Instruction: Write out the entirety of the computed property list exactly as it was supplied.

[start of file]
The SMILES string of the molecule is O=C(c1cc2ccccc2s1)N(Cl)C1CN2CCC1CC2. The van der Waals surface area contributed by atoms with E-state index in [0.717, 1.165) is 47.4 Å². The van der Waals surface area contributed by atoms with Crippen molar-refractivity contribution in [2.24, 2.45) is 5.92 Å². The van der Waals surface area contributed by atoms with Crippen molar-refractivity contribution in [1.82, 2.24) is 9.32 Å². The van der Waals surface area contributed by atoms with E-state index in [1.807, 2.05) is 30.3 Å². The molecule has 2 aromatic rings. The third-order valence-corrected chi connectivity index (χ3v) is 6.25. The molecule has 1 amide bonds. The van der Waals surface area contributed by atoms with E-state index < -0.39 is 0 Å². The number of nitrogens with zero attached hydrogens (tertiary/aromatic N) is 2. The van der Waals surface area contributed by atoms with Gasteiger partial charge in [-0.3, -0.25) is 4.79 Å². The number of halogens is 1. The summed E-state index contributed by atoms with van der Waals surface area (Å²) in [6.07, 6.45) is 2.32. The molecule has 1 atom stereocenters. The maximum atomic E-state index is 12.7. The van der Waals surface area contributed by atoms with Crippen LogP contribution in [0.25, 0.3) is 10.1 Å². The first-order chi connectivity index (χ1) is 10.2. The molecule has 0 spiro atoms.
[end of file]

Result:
The SMILES string of the molecule is O=C(c1cc2ccccc2s1)N(Cl)C1CN2CCC1CC2. The van der Waals surface area contributed by atoms with E-state index in [0.717, 1.165) is 47.4 Å². The van der Waals surface area contributed by atoms with Crippen molar-refractivity contribution in [2.24, 2.45) is 5.92 Å². The van der Waals surface area contributed by atoms with Crippen molar-refractivity contribution in [1.82, 2.24) is 9.32 Å². The van der Waals surface area contributed by atoms with E-state index in [1.807, 2.05) is 30.3 Å². The molecule has 2 aromatic rings. The third-order valence-corrected chi connectivity index (χ3v) is 6.25. The molecule has 1 amide bonds. The van der Waals surface area contributed by atoms with E-state index < -0.39 is 0 Å². The number of nitrogens with zero attached hydrogens (tertiary/aromatic N) is 2. The van der Waals surface area contributed by atoms with Gasteiger partial charge in [-0.3, -0.25) is 4.79 Å². The number of halogens is 1. The summed E-state index contributed by atoms with van der Waals surface area (Å²) in [6.07, 6.45) is 2.32. The molecule has 1 atom stereocenters. The maximum atomic E-state index is 12.7. The van der Waals surface area contributed by atoms with Crippen LogP contribution in [0.25, 0.3) is 10.1 Å². The first-order chi connectivity index (χ1) is 10.2. The molecule has 0 spiro atoms.